We Are Rising will be released on May 17th.
The elusive Shabazz Palaces are a hip-hop group from Seattle that have been generating buzz for some time, even before signing to Sub Pop last year. They continue a recent trend of hip-hop that is anything but linear. Many genres, from dubstep to funk and jazz, creep into their sound and turn both their song structures and deliveries into journeys that are both unpredictable and engrossing. Like their persona, the sound is murky with touches of horror-film components coming into play. Their upcoming full-length, Black Up, never is overly pushy, opting to ease the listener into a warm embrace of synth pads and tightly concise rhythms instead. Their actual percussive technique resembles Flying Lotus, though with simplicity and repetition serving as strengths rather than improvised intricacy. Atmosphere is a highly valued asset for Shabazz Palaces, and is what makes Black Up such an impressive release. The majority of its tracks pack more depth than most hip-hop tracks I’ve heard this year. Along with a few other contemporaries, the release serves as one of the most inventive for the genre this year.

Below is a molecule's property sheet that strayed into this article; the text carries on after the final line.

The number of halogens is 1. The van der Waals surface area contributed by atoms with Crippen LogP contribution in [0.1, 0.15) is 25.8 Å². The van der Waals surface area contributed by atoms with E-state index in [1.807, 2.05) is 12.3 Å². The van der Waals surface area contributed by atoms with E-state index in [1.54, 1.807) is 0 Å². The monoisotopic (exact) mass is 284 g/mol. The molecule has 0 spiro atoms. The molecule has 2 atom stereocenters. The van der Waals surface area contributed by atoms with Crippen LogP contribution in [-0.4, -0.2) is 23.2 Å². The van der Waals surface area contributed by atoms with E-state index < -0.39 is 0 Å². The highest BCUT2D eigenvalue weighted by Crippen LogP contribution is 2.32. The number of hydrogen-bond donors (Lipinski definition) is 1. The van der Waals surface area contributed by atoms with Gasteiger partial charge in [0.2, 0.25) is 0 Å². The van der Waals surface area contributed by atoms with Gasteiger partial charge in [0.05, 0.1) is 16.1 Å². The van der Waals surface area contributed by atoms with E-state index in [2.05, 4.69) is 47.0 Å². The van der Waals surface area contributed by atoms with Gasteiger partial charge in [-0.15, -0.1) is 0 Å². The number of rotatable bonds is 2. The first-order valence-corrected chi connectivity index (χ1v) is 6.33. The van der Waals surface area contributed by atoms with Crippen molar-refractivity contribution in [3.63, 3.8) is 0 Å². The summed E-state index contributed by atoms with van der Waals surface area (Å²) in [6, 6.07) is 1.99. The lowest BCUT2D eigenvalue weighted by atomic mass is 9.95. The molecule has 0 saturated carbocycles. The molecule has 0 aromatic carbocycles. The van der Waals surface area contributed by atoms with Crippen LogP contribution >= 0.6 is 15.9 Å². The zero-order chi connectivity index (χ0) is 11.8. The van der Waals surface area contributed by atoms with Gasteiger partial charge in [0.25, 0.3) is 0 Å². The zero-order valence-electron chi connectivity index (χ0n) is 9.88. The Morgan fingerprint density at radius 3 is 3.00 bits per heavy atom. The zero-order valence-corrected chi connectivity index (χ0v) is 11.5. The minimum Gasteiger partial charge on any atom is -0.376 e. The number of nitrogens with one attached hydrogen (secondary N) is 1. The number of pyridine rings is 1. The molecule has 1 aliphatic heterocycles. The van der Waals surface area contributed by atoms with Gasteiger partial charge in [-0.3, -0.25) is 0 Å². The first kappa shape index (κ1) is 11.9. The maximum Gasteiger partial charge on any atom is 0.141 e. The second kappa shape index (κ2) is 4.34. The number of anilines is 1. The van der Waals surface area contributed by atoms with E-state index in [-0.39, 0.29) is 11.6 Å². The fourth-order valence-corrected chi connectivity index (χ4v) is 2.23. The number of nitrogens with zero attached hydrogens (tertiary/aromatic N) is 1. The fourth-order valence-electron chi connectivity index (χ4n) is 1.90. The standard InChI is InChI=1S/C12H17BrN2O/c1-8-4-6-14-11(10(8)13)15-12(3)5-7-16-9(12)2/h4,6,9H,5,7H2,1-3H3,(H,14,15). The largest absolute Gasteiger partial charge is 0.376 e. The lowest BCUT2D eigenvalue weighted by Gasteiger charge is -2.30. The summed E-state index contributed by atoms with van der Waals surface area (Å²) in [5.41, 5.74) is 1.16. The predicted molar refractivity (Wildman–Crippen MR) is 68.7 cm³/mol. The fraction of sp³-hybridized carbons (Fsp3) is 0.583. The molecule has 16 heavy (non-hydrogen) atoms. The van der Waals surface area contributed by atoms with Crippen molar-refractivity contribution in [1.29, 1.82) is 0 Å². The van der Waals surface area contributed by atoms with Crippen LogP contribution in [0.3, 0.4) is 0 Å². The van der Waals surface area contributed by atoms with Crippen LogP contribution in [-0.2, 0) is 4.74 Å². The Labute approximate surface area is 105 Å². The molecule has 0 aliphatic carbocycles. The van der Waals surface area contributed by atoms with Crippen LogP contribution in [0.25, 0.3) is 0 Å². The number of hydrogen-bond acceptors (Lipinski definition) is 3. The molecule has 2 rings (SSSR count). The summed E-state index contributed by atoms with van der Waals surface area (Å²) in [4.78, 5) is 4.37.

Their songs have many symphonic traits, from the bursting string-synth pads on “Are you… Can you… Were you?” to the halted infusion of brass in “Youlogy”. The former rides on a heavy key tremolo, repeating itself with anticipation until swiftly alternating to a lower key and back again. A whirring synth is continuously in the background, aiding like a dog’s whimper over pounding thunder outside. “It’s a feeling,” Ishmael Butler repeats throughout the lush sampling, the last time around the 2.5min mark before the song shifts to a more furious pace. The piano-led tremolo remains then, but the vocal delivery is faster and more rhythmically inclined. New synths also appear and flutter in and out, reminiscent of early ‘80s funk especially during the final minute where the lead is pushed under a glossy reverb. The song’s atmosphere is more typical of dubstep . Consider it a darker, more emotional take on genre-crossing hip-hop trends like Odd Future, Das Racist, and Childish Gambino, with production techniques more native to electronica than hip-hop. For that aspect, fans of acts like Burial, James Blake, and How to Dress Well are treated to very familiar ground. 8/10